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House prices surge 2.6 per cent

House prices surge 2.6 per cent

Category: Mortgages

Updated: 04/06/2009
First Published: 04/06/2009

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This article was correct at the time of publication. It is now over 6 months old so the content may be out of date.
UK house prices recorded a welcome rise of 2.6 per cent in May, following three successive months of falls.

The figures from The Halifax House Price Index are further signs that the housing market may be making a slow but concerted recovery, although experts have warned that long term conditions are still likely to be particularly challenging.

The average price of a property in the UK at the end of May was £158,565, an annual decrease of 16.3 per cent.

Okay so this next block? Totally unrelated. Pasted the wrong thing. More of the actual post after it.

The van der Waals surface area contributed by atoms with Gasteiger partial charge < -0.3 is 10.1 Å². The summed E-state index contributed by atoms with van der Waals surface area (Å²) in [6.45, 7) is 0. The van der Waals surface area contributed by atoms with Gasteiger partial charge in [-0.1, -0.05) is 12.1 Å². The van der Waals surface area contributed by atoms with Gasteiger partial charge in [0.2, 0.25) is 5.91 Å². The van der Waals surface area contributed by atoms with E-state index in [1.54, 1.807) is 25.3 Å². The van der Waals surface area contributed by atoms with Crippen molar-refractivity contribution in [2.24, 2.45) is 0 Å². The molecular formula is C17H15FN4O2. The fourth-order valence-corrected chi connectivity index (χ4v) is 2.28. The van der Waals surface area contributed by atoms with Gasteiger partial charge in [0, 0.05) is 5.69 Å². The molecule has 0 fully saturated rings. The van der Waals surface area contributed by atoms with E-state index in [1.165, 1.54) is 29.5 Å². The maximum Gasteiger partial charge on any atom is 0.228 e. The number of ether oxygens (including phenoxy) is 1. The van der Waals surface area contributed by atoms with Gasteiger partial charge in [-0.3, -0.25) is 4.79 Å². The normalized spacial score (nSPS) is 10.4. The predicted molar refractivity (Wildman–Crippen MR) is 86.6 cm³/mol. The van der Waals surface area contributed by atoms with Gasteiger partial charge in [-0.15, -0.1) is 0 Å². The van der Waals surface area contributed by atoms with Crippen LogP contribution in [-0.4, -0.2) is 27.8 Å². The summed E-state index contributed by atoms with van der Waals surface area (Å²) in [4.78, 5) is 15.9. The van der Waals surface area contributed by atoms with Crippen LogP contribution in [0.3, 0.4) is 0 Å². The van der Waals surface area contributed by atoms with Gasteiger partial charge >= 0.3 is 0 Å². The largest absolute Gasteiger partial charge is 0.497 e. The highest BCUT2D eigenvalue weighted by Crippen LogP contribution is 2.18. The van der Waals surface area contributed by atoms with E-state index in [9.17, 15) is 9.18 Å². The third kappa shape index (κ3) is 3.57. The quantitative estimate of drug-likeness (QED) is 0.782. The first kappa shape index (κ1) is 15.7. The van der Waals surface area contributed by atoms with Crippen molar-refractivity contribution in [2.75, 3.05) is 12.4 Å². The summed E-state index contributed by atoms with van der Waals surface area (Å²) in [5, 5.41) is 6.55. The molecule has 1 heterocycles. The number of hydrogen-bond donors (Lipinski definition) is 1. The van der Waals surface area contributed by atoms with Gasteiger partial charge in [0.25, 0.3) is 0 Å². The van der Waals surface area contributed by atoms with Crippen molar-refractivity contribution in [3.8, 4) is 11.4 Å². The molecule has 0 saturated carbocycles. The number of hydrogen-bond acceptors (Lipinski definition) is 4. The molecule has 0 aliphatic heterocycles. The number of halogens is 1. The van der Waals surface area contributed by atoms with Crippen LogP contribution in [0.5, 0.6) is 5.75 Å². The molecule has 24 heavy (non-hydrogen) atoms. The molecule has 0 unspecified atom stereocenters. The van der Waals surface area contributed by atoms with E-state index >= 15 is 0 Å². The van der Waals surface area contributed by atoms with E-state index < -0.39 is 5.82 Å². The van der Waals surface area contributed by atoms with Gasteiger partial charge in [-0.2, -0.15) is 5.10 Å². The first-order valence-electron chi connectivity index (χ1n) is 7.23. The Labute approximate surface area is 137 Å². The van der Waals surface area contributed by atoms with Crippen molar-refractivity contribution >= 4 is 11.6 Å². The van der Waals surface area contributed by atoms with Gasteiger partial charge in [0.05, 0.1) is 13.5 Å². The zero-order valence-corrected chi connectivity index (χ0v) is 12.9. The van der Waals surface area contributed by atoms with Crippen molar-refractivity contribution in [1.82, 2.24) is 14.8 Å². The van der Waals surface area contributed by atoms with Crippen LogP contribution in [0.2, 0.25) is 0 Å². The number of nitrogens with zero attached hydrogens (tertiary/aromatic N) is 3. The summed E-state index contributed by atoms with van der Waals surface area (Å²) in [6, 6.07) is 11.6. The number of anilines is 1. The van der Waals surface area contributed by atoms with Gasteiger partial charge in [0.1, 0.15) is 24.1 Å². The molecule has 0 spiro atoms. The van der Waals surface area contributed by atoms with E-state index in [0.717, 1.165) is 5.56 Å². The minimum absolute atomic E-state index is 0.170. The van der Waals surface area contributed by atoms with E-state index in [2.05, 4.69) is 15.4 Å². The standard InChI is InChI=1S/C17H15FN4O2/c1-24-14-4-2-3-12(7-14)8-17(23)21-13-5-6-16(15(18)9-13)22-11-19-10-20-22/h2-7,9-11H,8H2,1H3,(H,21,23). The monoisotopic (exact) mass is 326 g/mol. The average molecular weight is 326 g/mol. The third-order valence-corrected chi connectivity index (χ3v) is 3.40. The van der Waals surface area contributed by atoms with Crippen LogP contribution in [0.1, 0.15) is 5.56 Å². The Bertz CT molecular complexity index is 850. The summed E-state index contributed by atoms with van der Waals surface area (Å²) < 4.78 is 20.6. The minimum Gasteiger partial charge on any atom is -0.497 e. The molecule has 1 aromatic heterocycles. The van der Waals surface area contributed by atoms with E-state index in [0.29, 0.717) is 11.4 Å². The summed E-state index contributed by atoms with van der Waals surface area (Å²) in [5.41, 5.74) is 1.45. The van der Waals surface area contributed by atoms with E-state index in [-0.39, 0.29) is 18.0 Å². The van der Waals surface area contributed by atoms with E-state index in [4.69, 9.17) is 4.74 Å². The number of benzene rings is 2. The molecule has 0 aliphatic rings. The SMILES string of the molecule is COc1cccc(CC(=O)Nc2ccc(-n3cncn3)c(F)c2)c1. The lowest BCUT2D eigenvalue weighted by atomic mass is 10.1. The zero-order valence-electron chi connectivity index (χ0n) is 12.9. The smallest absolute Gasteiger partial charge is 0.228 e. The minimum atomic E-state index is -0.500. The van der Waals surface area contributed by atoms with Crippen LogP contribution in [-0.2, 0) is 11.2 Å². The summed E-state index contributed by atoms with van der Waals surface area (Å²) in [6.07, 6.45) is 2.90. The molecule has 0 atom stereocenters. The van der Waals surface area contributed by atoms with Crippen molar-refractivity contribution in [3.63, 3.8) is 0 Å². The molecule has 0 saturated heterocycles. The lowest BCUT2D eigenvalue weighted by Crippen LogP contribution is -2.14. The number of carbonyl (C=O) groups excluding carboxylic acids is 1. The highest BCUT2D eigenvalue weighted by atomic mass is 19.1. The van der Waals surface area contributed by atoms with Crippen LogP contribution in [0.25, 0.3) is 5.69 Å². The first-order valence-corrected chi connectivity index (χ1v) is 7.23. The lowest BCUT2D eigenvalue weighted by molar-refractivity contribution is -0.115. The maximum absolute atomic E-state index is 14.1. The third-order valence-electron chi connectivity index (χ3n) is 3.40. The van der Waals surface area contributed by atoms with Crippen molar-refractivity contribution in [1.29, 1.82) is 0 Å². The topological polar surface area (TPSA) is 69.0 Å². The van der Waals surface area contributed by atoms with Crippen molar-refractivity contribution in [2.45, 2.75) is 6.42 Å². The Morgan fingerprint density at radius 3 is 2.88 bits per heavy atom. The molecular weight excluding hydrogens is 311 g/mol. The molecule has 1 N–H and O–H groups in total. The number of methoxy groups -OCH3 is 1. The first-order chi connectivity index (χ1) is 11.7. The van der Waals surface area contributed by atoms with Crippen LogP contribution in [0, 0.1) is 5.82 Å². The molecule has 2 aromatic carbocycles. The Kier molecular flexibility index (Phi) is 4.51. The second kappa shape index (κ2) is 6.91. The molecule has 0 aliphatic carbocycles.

In the three months to May, prices fell by 3.1 per cent but the rate of decline seems to be reducing; between June last year and January, the fall was consistently between five and six per cent.

A three month recording is often considered a better indicator of trends in the sector.

Nitesh Patel, housing economist at Halifax, warned: "Historically, house prices have moved in the same direction month after month even during a pronounced downturn. For example, prices fell by 11 per cent nationally during 1991 and 1992, but there were five monthly price rises in this period."

He continued: "House sales remain substantially below their long term average and market conditions are expected to remain difficult with housing activity continuing at low levels over the coming months."

However, some encouragement can be taken from a decline in the house price to earnings ratio, which is now at a level not seen since January 2003. Lower interest rates have also made property more accessible.

This has been borne out by data from the Council of Mortgage Lenders that shows 40 per cent of those purchasing a home in March were first time buyers, although the actual number – 12,500 – remains historically low.

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